The 5th Brigade and the Calgary Highlanders on the night of February 26th were supposed to move through the Hochwald Forest and outflank the enemy defences but were unable to and had to move during the morning of March 27tt.  The 4th Canadian Armoured Division was to advance across open country overlooked by a ridge the high ground would have to be occupied. The 5th Brigade on the morning of March 27th were left and were making slow progress because of strong enemy resistance. Their objective was to clear a fringe of woods a mile south-west of Calcar and to secure the flank of the 6th Brigade which had been sent in as support by capturing commanding positions astride the road to Goch.

As the morning progressed the Calgary Highlanders had begun to master the enemy defences and had reached an assortment of building at Schmachdarm on the edge of the forest 3,000 yards north of the railway. All during the morning they had experienced heavy artillery and mortar fire from the enemy defenders.

Calgary Highlanders diary for March 27, 1945:  
a) The weather on this day was cloudy and warm. “A & C” Companies at 4 am began to move down the axis as the advanced contact role. As “A” Company advanced the enemy opposition increased. Advancing became very difficult as the German artillery and mortar fire was now being directed onto them. At mid morning “C” Company was able to reach their objective on the edge of the Hochwald and now the German resistance was extreme and very heavy artillery and mortar fire began to fall on them. Later in the afternoon both “A & C” Companies were both pinned down by the fierce enemy resistance, but by nightfall all Companies were at their objectives. They were now expecting heavy enemy counter attacks during the night of February 27/28 but no counter attacks materialized, even when they were shelled all night by enemy artillery and mortars. Late in the night of February 27th the Calgarians received their first hot food in 24 hours.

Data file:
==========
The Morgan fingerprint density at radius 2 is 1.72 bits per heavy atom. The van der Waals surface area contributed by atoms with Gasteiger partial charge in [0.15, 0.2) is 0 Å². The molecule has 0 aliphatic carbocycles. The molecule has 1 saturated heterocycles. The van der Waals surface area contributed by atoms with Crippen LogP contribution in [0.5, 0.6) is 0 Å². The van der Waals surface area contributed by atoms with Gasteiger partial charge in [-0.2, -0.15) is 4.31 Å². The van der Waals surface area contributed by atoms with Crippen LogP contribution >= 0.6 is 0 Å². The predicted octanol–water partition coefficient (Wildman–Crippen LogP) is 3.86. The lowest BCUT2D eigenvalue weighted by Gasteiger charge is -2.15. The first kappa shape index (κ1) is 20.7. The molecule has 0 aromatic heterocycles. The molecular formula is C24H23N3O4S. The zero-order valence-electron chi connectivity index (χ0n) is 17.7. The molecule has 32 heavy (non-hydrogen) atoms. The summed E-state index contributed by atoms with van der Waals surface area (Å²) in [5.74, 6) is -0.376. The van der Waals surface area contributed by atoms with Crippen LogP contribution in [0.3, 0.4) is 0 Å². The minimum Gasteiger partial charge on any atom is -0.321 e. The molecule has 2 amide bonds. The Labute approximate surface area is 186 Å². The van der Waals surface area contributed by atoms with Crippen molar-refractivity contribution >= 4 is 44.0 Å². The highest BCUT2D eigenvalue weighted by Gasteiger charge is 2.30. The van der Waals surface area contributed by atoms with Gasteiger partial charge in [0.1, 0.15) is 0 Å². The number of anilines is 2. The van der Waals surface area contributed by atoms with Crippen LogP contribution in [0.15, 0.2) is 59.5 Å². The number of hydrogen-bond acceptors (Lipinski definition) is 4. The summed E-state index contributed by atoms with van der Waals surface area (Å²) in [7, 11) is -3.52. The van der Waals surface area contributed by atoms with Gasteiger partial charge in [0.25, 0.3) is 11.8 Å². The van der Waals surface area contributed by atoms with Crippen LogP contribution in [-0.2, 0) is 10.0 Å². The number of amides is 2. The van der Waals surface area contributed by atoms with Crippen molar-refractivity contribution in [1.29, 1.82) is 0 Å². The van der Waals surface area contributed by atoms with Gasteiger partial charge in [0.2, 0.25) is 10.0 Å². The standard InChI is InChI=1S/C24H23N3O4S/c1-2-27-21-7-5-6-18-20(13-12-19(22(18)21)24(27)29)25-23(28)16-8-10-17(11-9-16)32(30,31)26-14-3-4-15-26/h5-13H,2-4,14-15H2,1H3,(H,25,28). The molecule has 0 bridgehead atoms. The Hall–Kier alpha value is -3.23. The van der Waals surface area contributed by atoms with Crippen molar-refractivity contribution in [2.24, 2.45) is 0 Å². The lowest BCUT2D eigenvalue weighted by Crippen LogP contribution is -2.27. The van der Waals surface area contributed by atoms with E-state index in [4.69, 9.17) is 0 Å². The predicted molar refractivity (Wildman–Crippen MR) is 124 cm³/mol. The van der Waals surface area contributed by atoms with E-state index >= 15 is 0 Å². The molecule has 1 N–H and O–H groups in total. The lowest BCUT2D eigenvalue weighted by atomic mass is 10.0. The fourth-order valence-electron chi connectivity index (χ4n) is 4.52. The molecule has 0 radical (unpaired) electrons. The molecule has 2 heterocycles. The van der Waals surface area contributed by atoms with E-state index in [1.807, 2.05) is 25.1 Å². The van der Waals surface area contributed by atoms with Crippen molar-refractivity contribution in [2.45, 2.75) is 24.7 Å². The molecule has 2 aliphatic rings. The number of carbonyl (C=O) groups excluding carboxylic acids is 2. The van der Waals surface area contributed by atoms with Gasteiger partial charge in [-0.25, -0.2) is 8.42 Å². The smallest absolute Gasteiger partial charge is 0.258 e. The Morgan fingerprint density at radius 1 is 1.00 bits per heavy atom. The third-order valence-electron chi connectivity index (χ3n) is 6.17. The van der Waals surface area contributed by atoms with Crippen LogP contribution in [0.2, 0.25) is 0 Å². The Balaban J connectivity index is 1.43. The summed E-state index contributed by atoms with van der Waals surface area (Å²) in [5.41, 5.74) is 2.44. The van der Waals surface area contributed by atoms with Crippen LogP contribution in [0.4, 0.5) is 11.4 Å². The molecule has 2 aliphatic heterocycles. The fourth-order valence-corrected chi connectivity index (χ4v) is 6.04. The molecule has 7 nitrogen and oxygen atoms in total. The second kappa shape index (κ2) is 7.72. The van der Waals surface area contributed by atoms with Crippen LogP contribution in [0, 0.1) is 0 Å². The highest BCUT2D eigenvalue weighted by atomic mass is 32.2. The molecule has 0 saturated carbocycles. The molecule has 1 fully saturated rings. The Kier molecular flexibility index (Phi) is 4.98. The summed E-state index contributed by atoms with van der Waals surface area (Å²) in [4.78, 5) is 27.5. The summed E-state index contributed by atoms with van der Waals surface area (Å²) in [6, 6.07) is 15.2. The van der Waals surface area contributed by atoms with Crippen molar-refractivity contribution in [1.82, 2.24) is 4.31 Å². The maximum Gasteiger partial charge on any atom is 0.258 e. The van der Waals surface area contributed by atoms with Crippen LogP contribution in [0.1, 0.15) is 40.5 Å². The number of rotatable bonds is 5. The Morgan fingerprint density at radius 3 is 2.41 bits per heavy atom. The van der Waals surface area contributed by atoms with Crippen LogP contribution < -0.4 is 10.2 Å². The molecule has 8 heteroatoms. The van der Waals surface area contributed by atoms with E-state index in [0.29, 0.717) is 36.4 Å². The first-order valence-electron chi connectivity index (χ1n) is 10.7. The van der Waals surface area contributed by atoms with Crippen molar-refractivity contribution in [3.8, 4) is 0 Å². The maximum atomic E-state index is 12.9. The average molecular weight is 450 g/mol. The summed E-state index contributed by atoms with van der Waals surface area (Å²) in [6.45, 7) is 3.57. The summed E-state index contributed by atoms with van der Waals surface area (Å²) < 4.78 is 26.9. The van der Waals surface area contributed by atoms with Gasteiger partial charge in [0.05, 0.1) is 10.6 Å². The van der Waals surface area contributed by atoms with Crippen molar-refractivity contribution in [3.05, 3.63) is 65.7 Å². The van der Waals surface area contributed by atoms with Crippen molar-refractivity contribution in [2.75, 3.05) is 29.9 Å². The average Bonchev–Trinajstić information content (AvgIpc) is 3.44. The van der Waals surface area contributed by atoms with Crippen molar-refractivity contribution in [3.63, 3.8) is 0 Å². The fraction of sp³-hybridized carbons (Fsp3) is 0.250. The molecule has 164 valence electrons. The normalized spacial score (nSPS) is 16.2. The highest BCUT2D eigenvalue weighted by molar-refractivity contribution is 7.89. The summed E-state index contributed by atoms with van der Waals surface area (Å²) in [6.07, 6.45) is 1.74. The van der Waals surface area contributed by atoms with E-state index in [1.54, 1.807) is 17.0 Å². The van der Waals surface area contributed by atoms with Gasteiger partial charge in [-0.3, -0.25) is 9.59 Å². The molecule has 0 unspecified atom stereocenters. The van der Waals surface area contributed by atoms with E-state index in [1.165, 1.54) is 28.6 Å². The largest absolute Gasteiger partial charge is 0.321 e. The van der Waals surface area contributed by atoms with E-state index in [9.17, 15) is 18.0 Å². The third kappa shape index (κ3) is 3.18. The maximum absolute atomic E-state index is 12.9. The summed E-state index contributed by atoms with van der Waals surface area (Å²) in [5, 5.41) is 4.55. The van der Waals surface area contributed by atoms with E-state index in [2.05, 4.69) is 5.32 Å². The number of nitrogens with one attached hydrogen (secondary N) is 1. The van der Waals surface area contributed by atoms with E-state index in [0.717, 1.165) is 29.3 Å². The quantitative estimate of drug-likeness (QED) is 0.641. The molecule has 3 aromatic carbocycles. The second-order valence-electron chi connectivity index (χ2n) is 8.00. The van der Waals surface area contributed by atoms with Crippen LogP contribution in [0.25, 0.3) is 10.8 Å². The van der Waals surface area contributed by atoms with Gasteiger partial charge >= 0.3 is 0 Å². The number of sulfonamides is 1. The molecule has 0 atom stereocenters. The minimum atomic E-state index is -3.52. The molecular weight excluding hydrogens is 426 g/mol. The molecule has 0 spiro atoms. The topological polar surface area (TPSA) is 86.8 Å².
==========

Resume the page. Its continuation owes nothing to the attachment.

b) During the advance of February 27th, Private Young had received very serious and eventually fatal abdominal wounds that would claim his life on April 2, 1945.

c) Following the death of Private Young, he was originally buried in Bedburg Canadian Cemetery in Row 2 and Grave 2.

  • His family received a letter from the Major General at the Adjutant General expressing the condolences and sympathies of the Canadian Government.
  • On August 14, 1946, the remains of Private Young were moved to Groesbeek Canadian Military Cemetery where he now rests. The family received a letter with a photo of his grave enclosed.

His personal effect that were sent to his family in Goderich included a cap bade of the Calgary Highlanders, a Parker pencil, a cigarette lighter, a leather wallet, steel mirrors, letters, a souvenir American dollar bill, souvenir coins, a red “I” disc and photos.
Richard had $11.84 with the Bank of Montreal in Goderich and received the War Service Gratuity of $275.07 plus his final pay of $75.38. This was passed along to his step mother Viola.